Nowadays I primarily play online and I've been finding that Google Docs is probably the best resource for handling mapping needs. It's even robust enough that it can be made visually appealing.

The primary issue with Google Docs is—you guessed it—the square 'tiling', which immediately precludes running any hex-based rule-sets.

If I naively try to run Ultimate Campaign's kingdom-building rules on square rather than hex tiles, simply by replacing the latter with the former and keeping all other measurements the same, will I run into any problems, assuming I'll be making my own maps?


1 Answer 1


You won't run into many problems

The game separates the map into hexes because hexes make it easier to use the overland movement rates. Thus characters can travel on any direction on the map by measuring the number of hexes they can move in a single day.

Converting the map to squares won't have any effects on the map itself, but it will affect movement. A normal traveling day—assuming that everyone has a a speed of 30 ft.—means that everybody moves 24 miles (2 hexes) after about 8 hours walking.

If you convert the map to squares, the distance they travel won't change, but how many squares they can walk on a single day might change drastically depending on which direction they are traveling. West–east or north–south movement will be straightforward, but NE–SW or NW–SE (diagonals) movement will cause issues that need addressing.

Fixing diagonal movement

There is an excellent article explaining the mathematical differences between hexes and squares for boardgames. The actual easiest solution, though, is to use a ruler to measure distance traveled rather than counting squares.

For this to work, you have to make sure that your squares are the same size (1 cm or 1 inch or whatever). Then use a ruler to see how far the party travels each day, instead of counting hexes/squares.

This solution also works when the party's movement is not divisible evenly by 12, like when a party member has a speed of 20 feet that reduces the entire party's overland movement from 24 miles down to 16, causing the party to move 1.33 hexes per day—an annoying hex-and-a-third. So every three days traveling at Spd 20 the party crosses 4 hexes.

Another solution is to count diagonals as a higher value, like 1.5 or even 2 squares of movement. Pathfinder uses 1.5 for diagonal movement in combat, thus that's probably a more comfortable approach for your players. But if you are interested in the visual differences between using 1, 1.5 or even 2 squares for diagonals, check this image:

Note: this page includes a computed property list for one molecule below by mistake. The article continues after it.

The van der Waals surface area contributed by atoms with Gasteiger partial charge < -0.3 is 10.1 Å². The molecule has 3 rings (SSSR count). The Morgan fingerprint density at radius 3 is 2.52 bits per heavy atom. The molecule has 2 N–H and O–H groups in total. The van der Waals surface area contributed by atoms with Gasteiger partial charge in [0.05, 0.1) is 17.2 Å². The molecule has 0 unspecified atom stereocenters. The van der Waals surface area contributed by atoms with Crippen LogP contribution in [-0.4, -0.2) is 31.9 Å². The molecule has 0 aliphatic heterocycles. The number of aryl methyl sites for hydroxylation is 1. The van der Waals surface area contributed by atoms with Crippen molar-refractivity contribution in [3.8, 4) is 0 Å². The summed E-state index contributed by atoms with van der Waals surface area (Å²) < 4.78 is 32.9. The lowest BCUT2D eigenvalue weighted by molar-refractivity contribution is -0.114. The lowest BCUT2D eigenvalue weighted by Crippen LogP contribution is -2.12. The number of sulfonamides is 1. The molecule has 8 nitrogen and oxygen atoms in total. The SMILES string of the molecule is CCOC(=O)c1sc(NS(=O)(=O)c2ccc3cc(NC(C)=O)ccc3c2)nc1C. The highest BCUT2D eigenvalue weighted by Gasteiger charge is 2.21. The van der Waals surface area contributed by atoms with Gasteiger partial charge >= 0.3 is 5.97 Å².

enter image description here

Handwaving it

Another, much simpler solution, is to simply ignore diagonals, and thus players move diagonally the same way they move horizontally or vertically. This makes traveling less realistic but won't have to convert distance nor have to apply a ruler to your game.

"How does all of this affects Kingdom Building?"

It has very little effect, the Kingdom Building rules simply divide the kingdom size in squares because the game assumes the party will explore that area before claiming it.

Do note that a square has only 4 sides (and 4 diagonals) while a hex has 6 sides, this means you will only have trouble when claiming areas near water:

Because any new hex you claim must be adjacent to an existing hex in your kingdom, if you want to claim land beyond that water (such as an island), you must first explore and claim the intervening deep water hexes.

And, as bolded, when deciding what area the party may claim to their kingdom, since you will have to decide if each square will have 4 adjacent squares (excluding diagonals), or 8 adjacent squares (including diagonals). This will have a small effect on your party's planning.

Other than that, any mention of adjacent in the rules is talking about the city grid, which is already somewhat divided in squares, 9 blocks of 4 squares each for a total of 36 squares. So, this won't affect your game at all.

enter image description here

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    \$\begingroup\$ It may be worth noting that the 'actual' diagonal value across a square is 1.41 (units). 1.5 is a very close approximation. \$\endgroup\$ Commented Apr 25, 2018 at 15:15

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